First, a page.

Guest Post by Aimée Cowher
If you haven’t had the opportunity to meet an astronaut, or even hear one speak, I highly recommend you add it to your bucket list. It puts everything in perspective. I recently had the honor to meet Commander Chris Hadfield at the FCPC CEO Executive Conference in Minett, Ontario, Canada. The information and anecdotes that Commander Hadfield shared during his presentation makes you realize that the pressures, challenges and risks that we face in our businesses pale in comparison to being launched in a space shuttle, commanding the international space station and especially surviving the tumultuous return to Earth.
One of the most astounding insights for me was just how much knowledge an astronaut must have beyond the subject matter that comes to mind. They have to know how to pull a tooth and conduct certain surgical procedures. Astronauts must be skilled in scientific experimentation as the primary purpose of space exploration is to further our understanding of matter. Do you realize that we only know 5% of the matter that makes up the universe? That’s the percentage in the tail(s) of a 95% confidence interval!
Commander Hadfield described how they approach risk mitigation during their preparation for a mission as spending time “visualizing disaster.” One example he gave is how they would react if one of the team lost a loved one during their time (~7 months or more) on the space station. They each documented their desires and even acted out the scenario. What effort do we make in our businesses to mitigate risk? Yet, there are standard tools available to us (FMEA, for example) to facilitate the investment of mostly time from resources that know our products and processes.
Beyond the scientific and management brilliance that Commander Hadfield obviously possesses, it is incredible that he considered the social impact that he could have, by exploiting social networking with help from his son, to bring the whole “being in space “ experience to the masses.
He showed a graph of the visits to the NASA website that looked something like this…
I recall from last year’s conference hearing advice from the President of Google Canada that you shouldn’t trust your web / social media presence to a 20-something year old hot shot that simply understands the technology. This just reinforces that message for me! You can utilize technology to it’s greatest capability but if you aren’t sharing content that captivates the audience it is all for naught. You need to engage people in the organization who are passionate about your products/services, your contribution to the community and society and the value you are providing to all stakeholders. An astronaut and his son produced the breakthrough change above! No doubt both had the passion first and then understood or learned the technology.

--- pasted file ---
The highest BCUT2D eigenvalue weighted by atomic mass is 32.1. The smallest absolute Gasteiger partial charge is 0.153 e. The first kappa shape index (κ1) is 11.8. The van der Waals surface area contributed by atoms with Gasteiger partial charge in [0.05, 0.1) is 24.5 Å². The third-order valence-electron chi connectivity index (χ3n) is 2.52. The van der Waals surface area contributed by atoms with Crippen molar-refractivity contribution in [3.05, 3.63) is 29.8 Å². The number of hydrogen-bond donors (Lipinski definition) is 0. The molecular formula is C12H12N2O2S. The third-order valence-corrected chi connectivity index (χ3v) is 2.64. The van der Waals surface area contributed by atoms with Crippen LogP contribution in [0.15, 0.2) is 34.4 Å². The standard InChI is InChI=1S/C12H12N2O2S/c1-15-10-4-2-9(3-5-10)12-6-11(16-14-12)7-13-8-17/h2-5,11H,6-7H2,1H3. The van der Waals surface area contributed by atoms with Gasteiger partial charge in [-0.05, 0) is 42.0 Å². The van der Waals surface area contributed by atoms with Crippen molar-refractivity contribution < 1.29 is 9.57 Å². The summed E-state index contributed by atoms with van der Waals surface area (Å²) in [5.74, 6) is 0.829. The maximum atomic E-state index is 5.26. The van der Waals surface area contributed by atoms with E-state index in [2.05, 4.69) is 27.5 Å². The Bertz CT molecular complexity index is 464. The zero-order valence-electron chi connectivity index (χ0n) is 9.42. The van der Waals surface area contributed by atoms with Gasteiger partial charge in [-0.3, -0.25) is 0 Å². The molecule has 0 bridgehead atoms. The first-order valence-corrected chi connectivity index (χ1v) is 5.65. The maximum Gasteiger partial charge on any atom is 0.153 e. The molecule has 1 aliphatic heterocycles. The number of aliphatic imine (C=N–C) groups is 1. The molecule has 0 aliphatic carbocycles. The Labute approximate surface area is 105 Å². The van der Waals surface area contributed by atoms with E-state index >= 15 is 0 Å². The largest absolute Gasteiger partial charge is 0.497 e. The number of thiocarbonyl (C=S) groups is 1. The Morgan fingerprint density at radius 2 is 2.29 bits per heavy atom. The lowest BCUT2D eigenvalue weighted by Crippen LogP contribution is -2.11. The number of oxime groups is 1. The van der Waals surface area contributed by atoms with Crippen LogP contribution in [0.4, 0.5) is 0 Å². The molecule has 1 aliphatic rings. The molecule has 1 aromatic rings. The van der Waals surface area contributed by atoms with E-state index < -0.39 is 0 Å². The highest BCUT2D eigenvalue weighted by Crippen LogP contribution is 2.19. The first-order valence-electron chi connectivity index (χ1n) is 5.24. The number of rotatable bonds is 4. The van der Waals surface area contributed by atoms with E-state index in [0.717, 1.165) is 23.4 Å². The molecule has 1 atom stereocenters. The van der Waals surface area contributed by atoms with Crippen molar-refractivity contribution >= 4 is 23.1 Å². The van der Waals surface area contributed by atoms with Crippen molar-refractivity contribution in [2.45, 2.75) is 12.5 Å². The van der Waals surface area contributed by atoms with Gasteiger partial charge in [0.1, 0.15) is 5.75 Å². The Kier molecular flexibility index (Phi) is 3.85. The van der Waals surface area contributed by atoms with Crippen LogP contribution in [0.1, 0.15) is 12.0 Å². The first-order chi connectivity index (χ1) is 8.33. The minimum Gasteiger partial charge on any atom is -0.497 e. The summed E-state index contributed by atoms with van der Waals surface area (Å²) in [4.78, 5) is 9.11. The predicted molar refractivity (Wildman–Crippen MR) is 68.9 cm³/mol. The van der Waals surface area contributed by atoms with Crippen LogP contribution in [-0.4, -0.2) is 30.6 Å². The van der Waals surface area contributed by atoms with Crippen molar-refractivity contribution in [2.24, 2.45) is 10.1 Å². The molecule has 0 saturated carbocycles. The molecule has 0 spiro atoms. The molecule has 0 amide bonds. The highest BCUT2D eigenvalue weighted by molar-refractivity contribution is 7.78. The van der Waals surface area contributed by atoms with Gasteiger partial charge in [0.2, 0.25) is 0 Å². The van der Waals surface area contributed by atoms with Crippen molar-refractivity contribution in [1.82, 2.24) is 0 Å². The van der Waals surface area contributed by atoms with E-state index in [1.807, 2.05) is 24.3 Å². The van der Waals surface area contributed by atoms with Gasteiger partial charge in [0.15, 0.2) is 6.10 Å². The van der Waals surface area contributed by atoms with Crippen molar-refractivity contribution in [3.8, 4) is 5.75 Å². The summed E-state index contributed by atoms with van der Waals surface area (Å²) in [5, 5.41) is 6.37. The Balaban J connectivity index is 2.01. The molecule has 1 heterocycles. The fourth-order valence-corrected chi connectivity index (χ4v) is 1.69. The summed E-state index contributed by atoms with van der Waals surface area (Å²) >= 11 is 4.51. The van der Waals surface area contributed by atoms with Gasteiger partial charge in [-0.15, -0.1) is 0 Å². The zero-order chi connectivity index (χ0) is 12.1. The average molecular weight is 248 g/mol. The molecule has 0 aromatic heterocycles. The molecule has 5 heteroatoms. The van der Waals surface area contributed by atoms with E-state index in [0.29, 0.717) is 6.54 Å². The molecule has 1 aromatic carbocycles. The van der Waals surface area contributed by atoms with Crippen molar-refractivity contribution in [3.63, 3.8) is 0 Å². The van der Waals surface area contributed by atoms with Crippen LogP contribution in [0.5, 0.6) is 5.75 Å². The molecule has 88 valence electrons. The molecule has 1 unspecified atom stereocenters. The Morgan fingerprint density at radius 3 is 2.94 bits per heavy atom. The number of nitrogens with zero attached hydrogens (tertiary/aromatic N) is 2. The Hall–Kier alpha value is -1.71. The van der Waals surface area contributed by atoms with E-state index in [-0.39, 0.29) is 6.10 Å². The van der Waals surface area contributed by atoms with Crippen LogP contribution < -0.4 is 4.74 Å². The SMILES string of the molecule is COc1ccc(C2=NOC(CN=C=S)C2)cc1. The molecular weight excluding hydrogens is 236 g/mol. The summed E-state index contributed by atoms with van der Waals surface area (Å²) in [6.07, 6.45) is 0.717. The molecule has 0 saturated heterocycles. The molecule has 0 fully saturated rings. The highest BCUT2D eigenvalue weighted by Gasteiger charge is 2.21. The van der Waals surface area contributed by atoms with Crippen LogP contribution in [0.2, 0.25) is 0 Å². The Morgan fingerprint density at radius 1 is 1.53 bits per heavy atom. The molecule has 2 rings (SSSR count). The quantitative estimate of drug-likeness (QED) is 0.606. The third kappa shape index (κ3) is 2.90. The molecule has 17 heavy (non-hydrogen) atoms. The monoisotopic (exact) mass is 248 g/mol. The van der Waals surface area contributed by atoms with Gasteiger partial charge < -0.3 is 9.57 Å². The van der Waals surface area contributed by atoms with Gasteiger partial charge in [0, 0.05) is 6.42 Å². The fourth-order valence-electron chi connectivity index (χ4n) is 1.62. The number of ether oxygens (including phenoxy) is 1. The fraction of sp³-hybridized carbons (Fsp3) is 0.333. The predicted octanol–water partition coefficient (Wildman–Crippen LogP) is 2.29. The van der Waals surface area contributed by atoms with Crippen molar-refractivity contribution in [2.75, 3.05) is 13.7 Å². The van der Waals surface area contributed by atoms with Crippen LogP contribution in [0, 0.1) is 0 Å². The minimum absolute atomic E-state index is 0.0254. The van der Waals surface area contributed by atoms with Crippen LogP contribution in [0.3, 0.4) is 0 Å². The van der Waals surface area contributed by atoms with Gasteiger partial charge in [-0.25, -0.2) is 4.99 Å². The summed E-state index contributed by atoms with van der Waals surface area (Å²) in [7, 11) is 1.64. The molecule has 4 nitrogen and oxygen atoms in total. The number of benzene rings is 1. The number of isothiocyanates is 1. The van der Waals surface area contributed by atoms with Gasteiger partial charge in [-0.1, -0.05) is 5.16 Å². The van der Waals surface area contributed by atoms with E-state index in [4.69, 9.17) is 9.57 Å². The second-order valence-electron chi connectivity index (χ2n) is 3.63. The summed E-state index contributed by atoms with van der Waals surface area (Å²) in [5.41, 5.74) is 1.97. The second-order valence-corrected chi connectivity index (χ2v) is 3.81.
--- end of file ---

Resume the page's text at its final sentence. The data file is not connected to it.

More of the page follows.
None of this is meant to discount the significant contribution that other presenters – like Ben Jerry’s, McDonalds, and Sobeys – made at the conference. Following are my take-aways from a few of the speakers presentations…
What Ben & Jerry’s have accomplished, from a ‘scoop shop’ in Vermont to having stores in 35 countries, while preserving their commitment to being a values led business is commendable. They have 3 different mission statements – product, economic and social – that must always work in harmony, with strategic and tactical plans that support each mission.
Most intriguing is the social impact that is core to their existence and affect their business decisions throughout the supply chain. For example, their single source for brownies, a key component to several of their flavors, hires people who were previously incarcerated and most would consider unemployable. Other examples include their commitment to nonGMO ingredients, Fair Trade sourcing and paying a ‘Livable Wage’ vs. minimum wage ($16 vs. $8.50 per hour.)
We heard from John Betts, CEO McDonalds Canada, about their efforts and success rebranding an icon. Mr. Betts shared with us 3 pillars that guided their journey:
- Always listen to the customer
- Collaborate internally and be bold
- Commit to beating yesterday
The third pillar struck a chord with me. It was refreshing to hear the commitment to continuous improvement in such a practical way that everyone in the organization can act upon. At GPS, it’s embedded in our purpose statement – “…to engage people to (help) make your company better tomorrow than today.” So often, we have made continuous improvement an initiative, a program, or created a special organization around it and task them to deliver results. Our best, most successful engagements and clients are those who we have helped to make continuous improvement part of the culture. It starts with a commitment to “beating yesterday” that is embraced and persistently pursued by all.
There were other excellent presentations that made this conference the most content rich that I’ve attended in awhile. Kudos to the FCPC committee who put together the line-up of speakers and many thanks to those speakers for sharing their insight and experience. And if you ever have a chance to attend a conference where an astronaut is presenting, I highly recommend going. And in the words of Commander Hadfield, “if you ever get the chance to take a flight to space, I highly recommend it!”